Check In: Profit and Loss, Part 1: Profit (1974)
My takeaway from all that – the git project is internally taking steps to mitigate vulnerabilities from this particular attack (making it harder to insert the arbitrary binary data necessary into git metadata), but a) is just throwing up their hands at the problem of projects that store binary blobs like image data in their repos, and b) is not taking this as a signal that more serious sha-1 attacks are on the horizon and they should speed up their hash-replacement efforts.
This latter leads into the problems with Linus’ positions in particular. In that thread, does not take seriously the threats that this poses to the broader git userbase, because he only seems to care about the kernel use-case: trusted hosting infrastructure at kernel.org (itself an iffy assumption, given previous hacks and the use of mirrors), and the exclusive storage of human-readable text in the repo which makes binary garbage harder to sneak in. These do not apply to most users of git. His rather extreme public position (paraphrased, “our security doesn’t depend on SHA1”) is even more troubling – it absolutely does depend on SHA1, this just isn’t (yet) a strong enough attack to absolutely screw over the kernel. A stronger collision attack (eg a chosen-prefix as opposed to identical-prefix, or godforbid a pre-image attack) would absolutely invalidate the whole git security model.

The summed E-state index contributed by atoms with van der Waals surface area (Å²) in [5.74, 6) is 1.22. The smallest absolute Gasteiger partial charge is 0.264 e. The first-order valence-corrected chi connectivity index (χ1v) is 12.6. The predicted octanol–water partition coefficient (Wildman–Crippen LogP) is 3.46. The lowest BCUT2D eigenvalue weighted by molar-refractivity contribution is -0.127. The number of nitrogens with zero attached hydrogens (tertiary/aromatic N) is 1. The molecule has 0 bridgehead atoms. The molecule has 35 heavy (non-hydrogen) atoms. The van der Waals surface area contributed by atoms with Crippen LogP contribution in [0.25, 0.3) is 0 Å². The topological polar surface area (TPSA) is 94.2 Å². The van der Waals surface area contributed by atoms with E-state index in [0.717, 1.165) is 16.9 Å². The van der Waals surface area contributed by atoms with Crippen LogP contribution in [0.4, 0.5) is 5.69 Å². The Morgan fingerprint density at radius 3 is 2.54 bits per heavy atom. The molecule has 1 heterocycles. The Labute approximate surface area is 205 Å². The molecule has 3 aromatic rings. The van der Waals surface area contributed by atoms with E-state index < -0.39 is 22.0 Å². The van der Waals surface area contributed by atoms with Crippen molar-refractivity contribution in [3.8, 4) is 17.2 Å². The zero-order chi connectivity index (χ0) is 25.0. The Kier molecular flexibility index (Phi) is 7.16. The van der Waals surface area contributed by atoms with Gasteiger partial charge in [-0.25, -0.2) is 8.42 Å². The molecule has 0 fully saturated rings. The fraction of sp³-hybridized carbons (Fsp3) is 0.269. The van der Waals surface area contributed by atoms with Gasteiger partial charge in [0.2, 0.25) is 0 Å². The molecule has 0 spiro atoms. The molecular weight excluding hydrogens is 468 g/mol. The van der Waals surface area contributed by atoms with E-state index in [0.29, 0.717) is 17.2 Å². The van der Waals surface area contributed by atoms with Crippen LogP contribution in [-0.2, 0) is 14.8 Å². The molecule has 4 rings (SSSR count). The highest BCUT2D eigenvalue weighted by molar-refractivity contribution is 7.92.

Possibly my next project?
Alexa needs a little work and bing is not helping.
Try it yourself: 3/5
“Alexa, which United States presidents are still alive?”
“The US presidents that I know are alive are Barack Obama, George W. Bush, and Bill Clinton.”
“Alexa, list the living U.S. Presidents.”
“Alive US Presidents include Donald Trump, Barack Obama, Jimmy Carter, Franklin D. Roosevelt, and Ronald Reagan.”